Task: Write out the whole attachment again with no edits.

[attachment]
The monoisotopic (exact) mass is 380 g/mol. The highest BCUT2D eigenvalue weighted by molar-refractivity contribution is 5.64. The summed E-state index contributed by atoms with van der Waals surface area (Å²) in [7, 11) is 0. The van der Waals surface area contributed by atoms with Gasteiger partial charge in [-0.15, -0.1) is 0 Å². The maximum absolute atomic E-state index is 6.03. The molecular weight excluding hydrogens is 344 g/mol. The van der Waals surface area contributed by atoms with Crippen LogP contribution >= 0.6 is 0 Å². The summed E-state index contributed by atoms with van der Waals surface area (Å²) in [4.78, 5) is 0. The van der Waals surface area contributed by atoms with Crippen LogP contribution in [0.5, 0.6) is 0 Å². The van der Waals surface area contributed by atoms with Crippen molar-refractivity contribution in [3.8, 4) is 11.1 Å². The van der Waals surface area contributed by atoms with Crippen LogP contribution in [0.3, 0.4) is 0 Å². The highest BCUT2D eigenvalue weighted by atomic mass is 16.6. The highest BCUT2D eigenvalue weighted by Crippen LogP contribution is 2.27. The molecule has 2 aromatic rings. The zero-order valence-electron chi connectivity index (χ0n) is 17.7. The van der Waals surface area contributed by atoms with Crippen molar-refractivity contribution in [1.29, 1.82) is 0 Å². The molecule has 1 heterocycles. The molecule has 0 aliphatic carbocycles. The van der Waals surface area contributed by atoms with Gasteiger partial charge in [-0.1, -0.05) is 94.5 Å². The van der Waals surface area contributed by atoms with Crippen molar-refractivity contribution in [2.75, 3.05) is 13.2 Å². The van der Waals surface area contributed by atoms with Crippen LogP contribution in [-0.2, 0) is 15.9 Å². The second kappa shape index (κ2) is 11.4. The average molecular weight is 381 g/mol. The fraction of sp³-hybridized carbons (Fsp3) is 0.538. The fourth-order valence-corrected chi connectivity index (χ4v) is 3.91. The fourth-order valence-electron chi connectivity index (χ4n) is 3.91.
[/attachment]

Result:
The monoisotopic (exact) mass is 380 g/mol. The highest BCUT2D eigenvalue weighted by molar-refractivity contribution is 5.64. The summed E-state index contributed by atoms with van der Waals surface area (Å²) in [7, 11) is 0. The van der Waals surface area contributed by atoms with Gasteiger partial charge in [-0.15, -0.1) is 0 Å². The maximum absolute atomic E-state index is 6.03. The molecular weight excluding hydrogens is 344 g/mol. The van der Waals surface area contributed by atoms with Crippen LogP contribution >= 0.6 is 0 Å². The summed E-state index contributed by atoms with van der Waals surface area (Å²) in [4.78, 5) is 0. The van der Waals surface area contributed by atoms with Crippen LogP contribution in [0.5, 0.6) is 0 Å². The van der Waals surface area contributed by atoms with Crippen molar-refractivity contribution in [3.8, 4) is 11.1 Å². The van der Waals surface area contributed by atoms with Crippen LogP contribution in [0.3, 0.4) is 0 Å². The highest BCUT2D eigenvalue weighted by atomic mass is 16.6. The highest BCUT2D eigenvalue weighted by Crippen LogP contribution is 2.27. The molecule has 2 aromatic rings. The zero-order valence-electron chi connectivity index (χ0n) is 17.7. The van der Waals surface area contributed by atoms with Crippen molar-refractivity contribution in [1.29, 1.82) is 0 Å². The molecule has 1 heterocycles. The molecule has 0 aliphatic carbocycles. The van der Waals surface area contributed by atoms with Gasteiger partial charge in [-0.1, -0.05) is 94.5 Å². The van der Waals surface area contributed by atoms with Crippen molar-refractivity contribution in [2.75, 3.05) is 13.2 Å². The van der Waals surface area contributed by atoms with Crippen LogP contribution in [-0.2, 0) is 15.9 Å². The second kappa shape index (κ2) is 11.4. The average molecular weight is 381 g/mol. The fraction of sp³-hybridized carbons (Fsp3) is 0.538. The fourth-order valence-corrected chi connectivity index (χ4v) is 3.91. The fourth-order valence-electron chi connectivity index (χ4n) is 3.91.